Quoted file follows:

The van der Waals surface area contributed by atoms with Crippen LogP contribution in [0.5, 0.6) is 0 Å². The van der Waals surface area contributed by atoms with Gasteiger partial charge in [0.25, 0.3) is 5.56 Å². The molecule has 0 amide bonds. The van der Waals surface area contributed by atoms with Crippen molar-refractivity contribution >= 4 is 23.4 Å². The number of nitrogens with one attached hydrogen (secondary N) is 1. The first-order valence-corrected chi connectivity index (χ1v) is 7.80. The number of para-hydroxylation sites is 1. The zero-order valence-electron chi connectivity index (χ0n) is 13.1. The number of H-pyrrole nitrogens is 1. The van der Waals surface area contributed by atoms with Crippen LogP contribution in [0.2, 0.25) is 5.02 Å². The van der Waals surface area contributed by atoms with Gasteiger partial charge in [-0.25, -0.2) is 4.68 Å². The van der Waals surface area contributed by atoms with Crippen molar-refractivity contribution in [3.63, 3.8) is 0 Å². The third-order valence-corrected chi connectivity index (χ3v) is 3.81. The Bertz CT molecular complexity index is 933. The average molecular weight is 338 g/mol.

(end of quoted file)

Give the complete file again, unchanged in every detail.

The van der Waals surface area contributed by atoms with Crippen LogP contribution in [0.5, 0.6) is 0 Å². The van der Waals surface area contributed by atoms with Gasteiger partial charge in [0.25, 0.3) is 5.56 Å². The molecule has 0 amide bonds. The van der Waals surface area contributed by atoms with Crippen molar-refractivity contribution >= 4 is 23.4 Å². The number of nitrogens with one attached hydrogen (secondary N) is 1. The first-order valence-corrected chi connectivity index (χ1v) is 7.80. The number of para-hydroxylation sites is 1. The zero-order valence-electron chi connectivity index (χ0n) is 13.1. The number of H-pyrrole nitrogens is 1. The van der Waals surface area contributed by atoms with Crippen LogP contribution in [0.2, 0.25) is 5.02 Å². The van der Waals surface area contributed by atoms with Gasteiger partial charge in [-0.25, -0.2) is 4.68 Å². The van der Waals surface area contributed by atoms with Crippen molar-refractivity contribution in [3.63, 3.8) is 0 Å². The third-order valence-corrected chi connectivity index (χ3v) is 3.81. The Bertz CT molecular complexity index is 933. The average molecular weight is 338 g/mol.